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Sermons

Spirit and Truth

It seems I’m not the only one who read carefully the article about millennials and the church in the Washington Post. It obviously created significant buzz in some circles. A friend of mine sent me an article by David French in a certain magazine, without endorsing its content. It was a rather hateful attack on the same Post article that I referred to last week.

He accuses that millennials will destroy the church because:
  • They want an end to the culture wars. They want a truce between science and faith.
  • They want to be known for what they stand for, not what they are against.
  • They want to ask questions that don’t have predetermined answers.
  • They want churches that emphasize an allegiance to the kingdom of God over an allegiance to a single political party or a single nation.
  • They want their LGBT friends to feel truly welcome in our faith communities.
  • They want to be challenged to live lives of holiness, not only when it comes to sex, but also when it comes to living simply, caring for the poor and oppressed, pursuing reconciliation, engaging in creation care and becoming peacemakers.

When I combine this list with what I read in that Washington Post article – authenticity, inclusivity, sacraments, faith, community – I don’t see much difference from what Jesus preached and did. And yet, this David French, asserts that if you want to destroy your church, do what these millennials are asking!

Jesus and the Samaritan woman1

Let’s see what Jesus says and does in the Gospel reading of the Samaritan woman. It’s not far from what the millennials look for in a church.

  • He broke down barriers – he spoke with a woman; a Samaritan; and a sinner by the definitions of religion!
  • He is inclusive. He treats the woman as anyone else, no distinction of nationality and religion.
  • His vision of salvation is universal.
  • His vision of worship is spiritual, not tied to any tradition. “In spirit and in truth” – that’s what millennials call authenticity!

Do you think Jesus would have treated her differently if she were lesbian? Or conservative? Or liberal? Or Chinese? Or Cuban? We label people AND ideas too easily. And have you noticed? We usually label people we don’t like or we disagree with. So labeling is primarily negative, not positive!

Our Gospel reading is a powerful reminder of what was most important to Jesus: People, not labels or categories! This woman was by herself at the well in the hottest part of the day because she was labeled and everyone gossiped about her. When others gossip about you the last thing you want to do is go to the well in the morning when all the other women are there – who will look at you and whisper about you. Jesus does exactly the opposite. And he brought this woman right into the kingdom.

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The first thing the Samaritan woman did after her encounter with the kingdom of God was to preach to the people who had shamed her!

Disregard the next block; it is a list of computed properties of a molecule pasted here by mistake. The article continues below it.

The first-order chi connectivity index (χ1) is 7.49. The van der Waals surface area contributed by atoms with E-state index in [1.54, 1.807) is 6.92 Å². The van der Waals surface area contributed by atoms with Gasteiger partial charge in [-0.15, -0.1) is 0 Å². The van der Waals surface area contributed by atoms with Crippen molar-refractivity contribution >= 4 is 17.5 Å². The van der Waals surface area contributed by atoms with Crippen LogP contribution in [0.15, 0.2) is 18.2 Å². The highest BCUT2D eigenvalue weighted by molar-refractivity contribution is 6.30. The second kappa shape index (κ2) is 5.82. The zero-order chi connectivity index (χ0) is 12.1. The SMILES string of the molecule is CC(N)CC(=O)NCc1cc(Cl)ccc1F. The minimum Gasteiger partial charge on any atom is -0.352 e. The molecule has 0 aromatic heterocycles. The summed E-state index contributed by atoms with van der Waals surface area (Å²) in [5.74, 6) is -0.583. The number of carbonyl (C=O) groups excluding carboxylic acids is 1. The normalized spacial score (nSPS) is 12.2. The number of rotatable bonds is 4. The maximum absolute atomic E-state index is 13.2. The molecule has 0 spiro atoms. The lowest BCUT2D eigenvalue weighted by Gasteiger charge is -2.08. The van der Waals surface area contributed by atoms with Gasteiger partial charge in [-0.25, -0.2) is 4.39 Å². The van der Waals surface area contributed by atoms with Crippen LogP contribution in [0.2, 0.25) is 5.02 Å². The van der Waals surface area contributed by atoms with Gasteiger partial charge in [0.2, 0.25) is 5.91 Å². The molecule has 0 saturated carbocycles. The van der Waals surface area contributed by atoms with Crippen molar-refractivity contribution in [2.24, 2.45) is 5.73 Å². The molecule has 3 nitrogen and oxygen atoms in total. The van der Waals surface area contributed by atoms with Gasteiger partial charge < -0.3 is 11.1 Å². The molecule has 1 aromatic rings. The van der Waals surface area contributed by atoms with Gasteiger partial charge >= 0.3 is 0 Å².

The church has given her a name – a Greek name, as was customary in that unique form of Byzantine cultural imperialism. She obviously was not Greek; but it’s a good name, nevertheless: Photini. The name means shining with light! According to church tradition, she became an evangelist and was martyred in Rome with her two sons and five sisters during the persecutions of Emperor Nero. She brought the light of Christ to many, starting with some of her own townspeople, maybe even some of the women who used to shun her!

st-photine-the-samaritan-womanHere’s what her Apolytikion (Feb 26) says: Illumined by the Holy Spirit, you drank with great and ardent longing the water that Christ the Savior gave to you. With the streams of salvation you were refreshed, and you abundantly gave to those who were thirsty. O Great Martyr and equal of the Apostles, Photine!

She was labeled, she was judged – but not by Jesus. He brought her into the kingdom of God and the church wisely elevated her to the status of apostle. We are all called to be full of light and light-givers to others. Just like the Samaritan woman!

 

The story of the Samaritan woman at the well was one of the first gospel scenes to receive iconographic representation, as in one of the catacombs of Rome in the late 2nd or early 3rd centuries, illustrated here. (click to enlarge)
The story of the Samaritan woman at the well was one of the first gospel scenes to receive iconographic representation, as in one of the catacombs of Rome in the late 2nd or early 3rd centuries, illustrated here. (click to enlarge)
Categories
Sermons

Church Without Gimmicks

 

Sermon of 3 May, 2015, Audio file:

 

miracle-healing-of-the-paralytic-sheeps-poolJohn is called the Theologian in the Orthodox Church, for good reason. There is much theology in today’s reading of John 5:1-15; but there is theology in all the miracle stories in the Gospels, as I always try to point out. At the heart of today’s miracle story is a rejection of superstition – and religious beliefs practices that are little more than superstition! Thus the double attack in this reading: the water and the sabbath!

Command to sin no more = don’t go back to the same old same old! Follow a new path, the path of Christ, the Word of God incarnate. It is amazing how people can twist the written word of God and each person interpret in his/her own way. But the living Word of God, the one who is a person rather than a page in a book, is different. His way is different. He is the end of religion; not all religion, but religion that relies on rules and magical beliefs.